The Magical Moringa oleifera – Brede Mouroum

Cluster of branches displaying small green leaves of moringa

Know that big tree that grows almost everywhere in Mauritius? The one with the really small leaves and long green pods that look like expanded pea pods.

The Moringa tree or the brede mouroum has been used to treat a wide array of diseases by the Egyptians, Romans and Greeks yet it is still poorly understood and used in Mauritius. Most probably because people do not actually know the health benefits of the tree that all take for granted.

How does it look like?

The name Moringa comes from the Tamil word murungai (because the plant is known to originate from India) meaning twisted pod because of the appearance of the giant pod that the plant produces. It grows well in arid regions and can reach heights up to 10 m tall. The bark is around 40 cm in diameter and is usually greyish in colour once the tree comes to maturity. The flowers are very small, white and occur in clusters; the fresh fruit is thick, long and green reaching up to 30 cm in length. The tree is also known as drumstick tree (because of the long fruits) or ben oil tree (ben oil is used as a base for perfumes).

What does Moringa contain?

Basically, every part of the moringa tree is edible and is beneficial to health. But the most important parts that are used in cooking and medicine are the leaves, seeds and pods. The table shows the nutritional composition of these parts [1].

Nutrients/100mg of plant material Leaves Seed Pod
Calories (cal) 92 26
Protein (g) 6.7 36 2.5
Fat (g) 1.7 39 0.1
Carbohydrate (g) 12.5 8.7 3.7
Fibre (g) 0.9 2.9 4.8
Vitamin B1 (mg) 0.06 0.05 0.05
Vitamin B2 (mg) 0.05 0.06 0.07
Vitamin B3 (mg) 0.8 0.2 0.2
Vitamin C (mg) 220 4.5 120
Vitamin E (mg) 448 760
Calcium (mg) 440 45 30
Magnesium (mg) 42 642 24
Phosphorous (mg) 70 75 110
Potassium (mg) 259 259
Copper (mg) 0.07 5.5 3.1
Iron (mg) 0.85 5.3
Sulphur (mg) 0.05 137

Uses of the different parts of Moringa

Moringa, also nicknamed the Miracle tree, is known to be able to cure and heal some 300 diseases ranging from fever to cancer.

Leaves

Rich in flavonoids that help to boost the immune system and also exhibit antioxidant and antidiabetic properties. They are used to treat flu, asthma, heartburn, syphilis, headaches, scurvy, ear and eye infections, hyperglycaemia, pneumonia, dyslipidaemia, malaria, bronchitis and reduce blood pressure and cholesterol levels.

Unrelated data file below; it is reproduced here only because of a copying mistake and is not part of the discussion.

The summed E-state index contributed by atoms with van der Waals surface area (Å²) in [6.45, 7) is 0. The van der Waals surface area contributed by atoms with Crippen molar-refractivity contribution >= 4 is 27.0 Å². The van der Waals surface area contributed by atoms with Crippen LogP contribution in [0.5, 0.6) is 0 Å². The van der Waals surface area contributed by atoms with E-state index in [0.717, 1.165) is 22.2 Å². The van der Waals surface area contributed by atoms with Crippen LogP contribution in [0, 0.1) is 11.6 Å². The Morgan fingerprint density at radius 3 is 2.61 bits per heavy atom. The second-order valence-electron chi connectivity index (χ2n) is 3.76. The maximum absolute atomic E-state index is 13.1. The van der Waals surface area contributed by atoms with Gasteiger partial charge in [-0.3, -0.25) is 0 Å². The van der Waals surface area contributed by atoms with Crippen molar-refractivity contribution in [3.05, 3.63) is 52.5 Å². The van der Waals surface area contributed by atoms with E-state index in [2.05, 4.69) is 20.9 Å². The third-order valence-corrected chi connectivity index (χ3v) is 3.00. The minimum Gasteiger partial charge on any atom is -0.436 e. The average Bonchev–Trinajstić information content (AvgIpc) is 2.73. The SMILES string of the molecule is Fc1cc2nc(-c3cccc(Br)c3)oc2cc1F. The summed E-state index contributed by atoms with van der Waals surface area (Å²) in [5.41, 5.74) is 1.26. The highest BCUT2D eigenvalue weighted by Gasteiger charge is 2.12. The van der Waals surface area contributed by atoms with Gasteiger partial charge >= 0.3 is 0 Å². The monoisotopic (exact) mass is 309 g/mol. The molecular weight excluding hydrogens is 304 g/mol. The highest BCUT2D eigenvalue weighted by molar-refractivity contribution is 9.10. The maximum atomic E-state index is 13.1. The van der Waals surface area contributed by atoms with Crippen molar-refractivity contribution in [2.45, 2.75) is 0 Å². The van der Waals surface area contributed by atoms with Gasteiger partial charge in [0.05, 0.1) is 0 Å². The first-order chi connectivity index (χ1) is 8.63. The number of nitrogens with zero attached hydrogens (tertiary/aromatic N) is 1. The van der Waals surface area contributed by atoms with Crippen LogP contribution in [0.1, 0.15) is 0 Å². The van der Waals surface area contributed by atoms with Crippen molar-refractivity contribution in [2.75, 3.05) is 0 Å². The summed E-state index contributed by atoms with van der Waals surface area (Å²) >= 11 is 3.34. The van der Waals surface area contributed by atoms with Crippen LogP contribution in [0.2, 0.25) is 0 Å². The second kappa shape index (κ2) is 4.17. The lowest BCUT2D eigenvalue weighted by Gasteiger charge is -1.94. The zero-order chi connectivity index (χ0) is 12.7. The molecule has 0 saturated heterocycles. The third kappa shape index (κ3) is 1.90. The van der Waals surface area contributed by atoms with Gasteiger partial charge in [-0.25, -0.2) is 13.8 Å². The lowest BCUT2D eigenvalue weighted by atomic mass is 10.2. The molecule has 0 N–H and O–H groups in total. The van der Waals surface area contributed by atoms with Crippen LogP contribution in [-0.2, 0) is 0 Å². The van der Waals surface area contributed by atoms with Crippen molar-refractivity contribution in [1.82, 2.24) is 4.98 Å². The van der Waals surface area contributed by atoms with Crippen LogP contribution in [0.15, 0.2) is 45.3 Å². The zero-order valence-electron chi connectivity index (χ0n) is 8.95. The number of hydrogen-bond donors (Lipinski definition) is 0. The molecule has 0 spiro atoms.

Flowers

Calcium and potassium present, plus nectar. They are therefore used by beekeepers to make honey and also to cure urinary problems and cold.

Pods

Loaded with high amounts of fatty acids (linoleic acid, palmitic acid) that help to treat obesity, cure diarrhoea, liver and spleen issues and joint pains.

Seeds

They contain phytochemicals that help cure many diseases as well as flavonoids that give them anti-inflammatory properties. They are used to treat arthritis, gout, cramp, epilepsy, hyperthyroidism and sexually transmitted diseases.

Root bark

Contain alkaloids which have antiulcer properties, act as a cardiac stimulant and relax muscles. It can be used as an antiulcer and inflammatory agent.

Moringa is no ordinary tree. In Seychelles, pregnant women are recommended to drink infusions of the leaves daily as they are very rich sources of nutrients [2]. While traditional medicine has always recognized the moringa tree to cure anaemia, migraines and so much more, today science is confirming what nature has freely given us.


References:

  1. Gopalakrishnan, L., Doriya, K. and Devarai, S.K. (2016). Moringa oleifera: A review on nutritive importance and its medicinal application. Food Science and Human Wellness, [online] Vol 5(2), pp 49-56. Available at https://www.sciencedirect.com/science/article/pii/S2213453016300362#tbl0005 [Accessed 20/04/2018]
  2. Seychelles, Ministry for Youth Sport and Culture. Bred Mouroum. [online] Available at http://www.pfsr.org/natural-medicines/head-bred-mouroum/ [Accessed 20/04/2018]

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